For the first time in over four decades of Ironman history, the pristine beaches of Kailua-Kona welcomed a standalone women's Ironman World Championship. This wasn't just another race; it was a day for the history books.
A Day of Records
Every one of the 2,097 women who braved the waters completed the swim within the cut-off, a testament to the resilience and tenacity of the participants. The day also witnessed an astonishing 97.23% finisher rate, the highest ever recorded in an Ironman World Championship.
Lucy Charles-Barclay: A Name Etched in Gold
Leading from start to finish, Lucy Charles-Barclay from Great Britain set a new women's course best IRONMAN World Championship time, finishing in 8:24:31. This was a moment of personal redemption for Charles-Barclay, who had previously come runner-up in four championships. Further embellishing her win, Charles-Barclay joined Lori Bowden in the elite club of athletes who've won both an IRONMAN World Championship and an IRONMAN World Championship Age-Group title.
New Benchmarks on the Run Course
Germany's Anne Haug shattered the run course record, covering 26.2 miles in just 2:48:23. This performance eclipsed the previous record set by Mirinda Carfrae in 2014 by over two minutes. The day saw 16 professional women finishing under the nine-hour mark, setting yet another record for the Ironman World Championship.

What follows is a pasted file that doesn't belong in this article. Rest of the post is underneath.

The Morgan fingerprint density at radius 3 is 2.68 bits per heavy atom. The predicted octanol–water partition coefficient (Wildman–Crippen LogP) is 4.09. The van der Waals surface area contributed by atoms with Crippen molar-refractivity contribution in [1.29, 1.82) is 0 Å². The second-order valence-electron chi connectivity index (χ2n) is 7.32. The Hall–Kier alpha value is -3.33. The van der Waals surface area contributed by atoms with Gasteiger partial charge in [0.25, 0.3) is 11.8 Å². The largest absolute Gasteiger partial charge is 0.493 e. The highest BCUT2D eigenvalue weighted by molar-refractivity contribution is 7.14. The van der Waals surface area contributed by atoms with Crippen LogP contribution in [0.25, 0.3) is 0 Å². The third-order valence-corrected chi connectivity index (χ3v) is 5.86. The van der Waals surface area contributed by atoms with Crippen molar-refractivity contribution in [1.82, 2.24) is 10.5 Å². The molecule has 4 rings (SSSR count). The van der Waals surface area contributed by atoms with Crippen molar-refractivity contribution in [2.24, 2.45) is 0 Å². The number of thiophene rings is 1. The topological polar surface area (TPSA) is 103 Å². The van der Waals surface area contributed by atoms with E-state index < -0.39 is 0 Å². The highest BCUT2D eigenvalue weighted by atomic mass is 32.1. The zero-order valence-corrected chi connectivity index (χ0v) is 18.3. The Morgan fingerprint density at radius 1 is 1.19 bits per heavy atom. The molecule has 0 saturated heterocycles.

Emerging Stars and Inspiring Tales
Ironman rookie, Taylor Knibb from the USA, made a remarkable debut by finishing fourth, clocking in at 8:35:56. This was her first ever full-distance Ironman triathlon and her inaugural marathon.
Breaking barriers, Adrienne Bunn, Lisa Cloutier, and Marlyne Stutzman became the first-known female athletes with autism to conquer the Ironman World Championship. Furthermore, Bunn, at her young age, was the youngest finisher of the championship, while the oldest finisher accolade went to 71-year-old Diane Tracy, who completed her race in 16:52:54.
Australia's ultra trail runner, Lucy Bartholomew, showcased her incredible stamina by not only finishing 10th overall at the UTMB World Series Finals in Mont-Blanc but also completing the Ironman World Championship just six weeks later.
Age Group Champions:
- F18-24: Ava Warfel (USA) - 9:47:27
- F25-29: Maëlle Deruaz (FRA) - 9:14:12
- F30-34: Barbora Besperát (CZE) - 9:19:52
- F35-39: Vanessa Murray (NZL) - 9:34:27
- F40-44: Jana Richtrova (CZE) - 9:38:51
- F45-49: Jessica Jones Lasley (USA) - 9:57:28
- F50-54: Sandra Daenzer (CHE) - 10:19:29
- F55-59: Michelle Enslin (ZAF) - 10:40:06
- F60-64: Donna Kay-Ness (USA) - 10:57:10
- F65-69: Judy Daggett (USA) - 12:22:53
- F70-74: Missy Lestrange (USA) - 14:08:00
In every sense, the Ironman World Championship 2023 was a monumental celebration of women's strength, perseverance, and endurance. The race not only set new benchmarks but also inspired countless others with its incredible stories of determination and achievement.